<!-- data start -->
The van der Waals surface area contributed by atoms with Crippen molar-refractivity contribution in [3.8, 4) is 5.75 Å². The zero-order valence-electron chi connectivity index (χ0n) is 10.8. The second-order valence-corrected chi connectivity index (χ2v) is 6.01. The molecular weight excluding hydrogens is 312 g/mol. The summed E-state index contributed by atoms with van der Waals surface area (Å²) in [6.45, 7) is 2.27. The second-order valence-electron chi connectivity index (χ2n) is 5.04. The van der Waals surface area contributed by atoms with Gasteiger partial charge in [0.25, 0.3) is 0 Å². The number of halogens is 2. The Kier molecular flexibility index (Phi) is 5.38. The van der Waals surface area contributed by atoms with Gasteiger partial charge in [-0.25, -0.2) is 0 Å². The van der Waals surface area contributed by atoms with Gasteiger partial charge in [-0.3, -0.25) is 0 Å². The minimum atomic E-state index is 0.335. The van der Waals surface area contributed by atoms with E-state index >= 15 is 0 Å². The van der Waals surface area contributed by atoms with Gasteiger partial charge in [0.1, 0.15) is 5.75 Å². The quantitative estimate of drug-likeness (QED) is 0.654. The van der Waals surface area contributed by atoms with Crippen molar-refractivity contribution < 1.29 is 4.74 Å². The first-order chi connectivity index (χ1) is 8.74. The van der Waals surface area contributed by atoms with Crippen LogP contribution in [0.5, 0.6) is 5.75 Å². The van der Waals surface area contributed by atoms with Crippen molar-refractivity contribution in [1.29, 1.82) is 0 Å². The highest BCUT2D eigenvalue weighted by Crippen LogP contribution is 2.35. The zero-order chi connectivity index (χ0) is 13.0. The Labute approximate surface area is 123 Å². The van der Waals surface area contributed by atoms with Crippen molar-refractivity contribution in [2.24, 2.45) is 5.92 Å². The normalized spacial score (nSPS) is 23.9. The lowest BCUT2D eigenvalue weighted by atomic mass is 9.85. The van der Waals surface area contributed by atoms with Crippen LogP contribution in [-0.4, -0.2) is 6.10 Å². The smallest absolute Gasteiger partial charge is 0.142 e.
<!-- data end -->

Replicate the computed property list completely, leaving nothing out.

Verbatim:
The van der Waals surface area contributed by atoms with Crippen molar-refractivity contribution in [3.8, 4) is 5.75 Å². The zero-order valence-electron chi connectivity index (χ0n) is 10.8. The second-order valence-corrected chi connectivity index (χ2v) is 6.01. The molecular weight excluding hydrogens is 312 g/mol. The summed E-state index contributed by atoms with van der Waals surface area (Å²) in [6.45, 7) is 2.27. The second-order valence-electron chi connectivity index (χ2n) is 5.04. The van der Waals surface area contributed by atoms with Gasteiger partial charge in [0.25, 0.3) is 0 Å². The number of halogens is 2. The Kier molecular flexibility index (Phi) is 5.38. The van der Waals surface area contributed by atoms with Gasteiger partial charge in [-0.25, -0.2) is 0 Å². The van der Waals surface area contributed by atoms with Gasteiger partial charge in [-0.3, -0.25) is 0 Å². The minimum atomic E-state index is 0.335. The van der Waals surface area contributed by atoms with E-state index >= 15 is 0 Å². The van der Waals surface area contributed by atoms with Gasteiger partial charge in [0.1, 0.15) is 5.75 Å². The quantitative estimate of drug-likeness (QED) is 0.654. The van der Waals surface area contributed by atoms with Crippen molar-refractivity contribution < 1.29 is 4.74 Å². The first-order chi connectivity index (χ1) is 8.74. The van der Waals surface area contributed by atoms with Crippen LogP contribution in [0.5, 0.6) is 5.75 Å². The van der Waals surface area contributed by atoms with Crippen molar-refractivity contribution in [1.29, 1.82) is 0 Å². The highest BCUT2D eigenvalue weighted by Crippen LogP contribution is 2.35. The zero-order chi connectivity index (χ0) is 13.0. The Labute approximate surface area is 123 Å². The van der Waals surface area contributed by atoms with Crippen molar-refractivity contribution in [2.24, 2.45) is 5.92 Å². The normalized spacial score (nSPS) is 23.9. The lowest BCUT2D eigenvalue weighted by atomic mass is 9.85. The van der Waals surface area contributed by atoms with Crippen LogP contribution in [-0.4, -0.2) is 6.10 Å². The smallest absolute Gasteiger partial charge is 0.142 e.